As noted previously in The 4 types of organizations – What stage is your Organizational Leadership in?, turnaround organizations are at a decision point…if you go one way, you fail; if you go the other way, you have the opportunity to succeed.
Employees, members, and stakeholders within your organization are demoralized. The processes and best practices may be out of date…the leadership may be be alienating people (or may just lack the skills to lead the changes necessary). Failing to turnaround an organization could result in lost jobs, organizations failing completely, or in worst case scenarios, it could result in people loosing their lives.
Turnaround or die is strong statement… Refineries have a process called a turnaround where they shut down portions of their industrial plants to redo/upgrade portions of the facilities and to inspect/test the facilities. If the refineries or plants don’t make changes, people lose their jobs (Detroit) or people loose their lives (google BP Explosion for examples).
Michael Watkins indicates in The First 90 Days that these organizations need people who “move fast and take chances.” They need individuals who can do rapid diagnosis of business situations (markets, technologies, products, strategies) and who can then make aggressive moves to cut back the organization to a defensible core. Decisions are often based on incomplete information.
How do I know this?
I’ve had the opportunity to work with multiple groups over the years that were either in a turnaround situation (or were denying the fact that they needed one!)
After assessing your situation, three quick tips for a turnaround organization:
1. Create a Vision
When demoralized, your people are looking for hope. Create a vision that coalesces a common purpose. Enlist those around you and incorporate their vision and energy. Enable others to act.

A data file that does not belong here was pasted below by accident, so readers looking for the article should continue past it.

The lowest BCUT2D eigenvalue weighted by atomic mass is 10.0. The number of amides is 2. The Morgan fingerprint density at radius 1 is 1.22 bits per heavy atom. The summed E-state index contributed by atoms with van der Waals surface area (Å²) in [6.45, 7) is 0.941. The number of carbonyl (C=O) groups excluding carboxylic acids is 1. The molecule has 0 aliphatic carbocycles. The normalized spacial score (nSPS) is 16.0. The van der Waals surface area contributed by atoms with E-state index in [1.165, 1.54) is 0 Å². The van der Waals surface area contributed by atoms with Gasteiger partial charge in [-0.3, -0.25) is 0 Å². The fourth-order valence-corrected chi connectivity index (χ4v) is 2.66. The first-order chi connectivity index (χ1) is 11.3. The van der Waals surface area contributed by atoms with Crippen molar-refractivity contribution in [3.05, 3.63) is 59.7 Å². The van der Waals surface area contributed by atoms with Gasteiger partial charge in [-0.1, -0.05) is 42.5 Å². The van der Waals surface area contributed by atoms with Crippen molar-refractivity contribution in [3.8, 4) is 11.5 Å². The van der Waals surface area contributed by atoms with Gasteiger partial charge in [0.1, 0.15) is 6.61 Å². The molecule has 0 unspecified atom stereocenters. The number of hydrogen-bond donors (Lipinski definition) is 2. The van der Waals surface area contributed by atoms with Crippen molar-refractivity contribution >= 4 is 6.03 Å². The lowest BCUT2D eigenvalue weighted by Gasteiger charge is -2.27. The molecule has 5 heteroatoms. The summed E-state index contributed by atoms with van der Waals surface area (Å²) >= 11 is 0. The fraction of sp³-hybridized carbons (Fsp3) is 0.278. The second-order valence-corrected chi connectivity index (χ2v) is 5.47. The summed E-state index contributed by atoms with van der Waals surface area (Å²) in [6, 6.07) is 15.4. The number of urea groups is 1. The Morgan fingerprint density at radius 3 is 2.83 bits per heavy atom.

Sound familiar? I highly recommend reading The Leadership Challenge by Kouzes & Posner. The leadership within an organization needs to have a clear vision that is communicated with the rest of the organization. This gets everybody moving in the same direction. When in doubt, employees will act upon what they think is the vision. This is like a ship without a captain at the helm. You’ll end up somewhere, but not necessarily where you wanted to go. A clear vision is imperative so that everybody knows where to focus their energies.
2. Make a Decision
Waffling is not an option (unless you like your current condition, you may like the status quo). It is easy to be stuck, but action is imperative. Making decisions gets momentum going. This is the business version of Newton’s first law of inertia.
An object at rest will remain at rest unless acted on by an unbalanced force. An object in motion continues in motion with the same speed and in the same direction unless acted upon by an unbalanced force.
This is a lot like bumping a beach ball around with friends. When your organization was a startup, the energy was high and the ball was sailing from person to person. For whatever reason, someone dropped the ball. Maybe they were looking elsewhere, maybe they didn’t have the skill to bump the ball, maybe they were trying to micromanage how the game was being played, maybe they just didn’t care about the game. The result is that you lost the momentum. Somebody has to decide the game is still worth play (with maybe some revisions to the the rules), pick the ball back up, decide who to bump it to, and set the ball in motion again.
3. Fail, and Fail Fast
This reminds me a bit of the repositioning the American Institute of Architects is going through right now. While in a board meeting a month ago, one architect said “let’s wait and see what the other chapters do.” As Daniel Burrus notes , this mentality used to be equal to “playing it safe.” Today, we are talking about managing our risks and moving forward through periods of transition and transformation.
This also entails creating a safe environment for people to fail. Things don’t always work out as planned, but again, we want to keep the momentum from item #2 moving.
A turnaround is not a bad thing. It is a part of the transformation process. This is an opportunity for new ideas and new directions.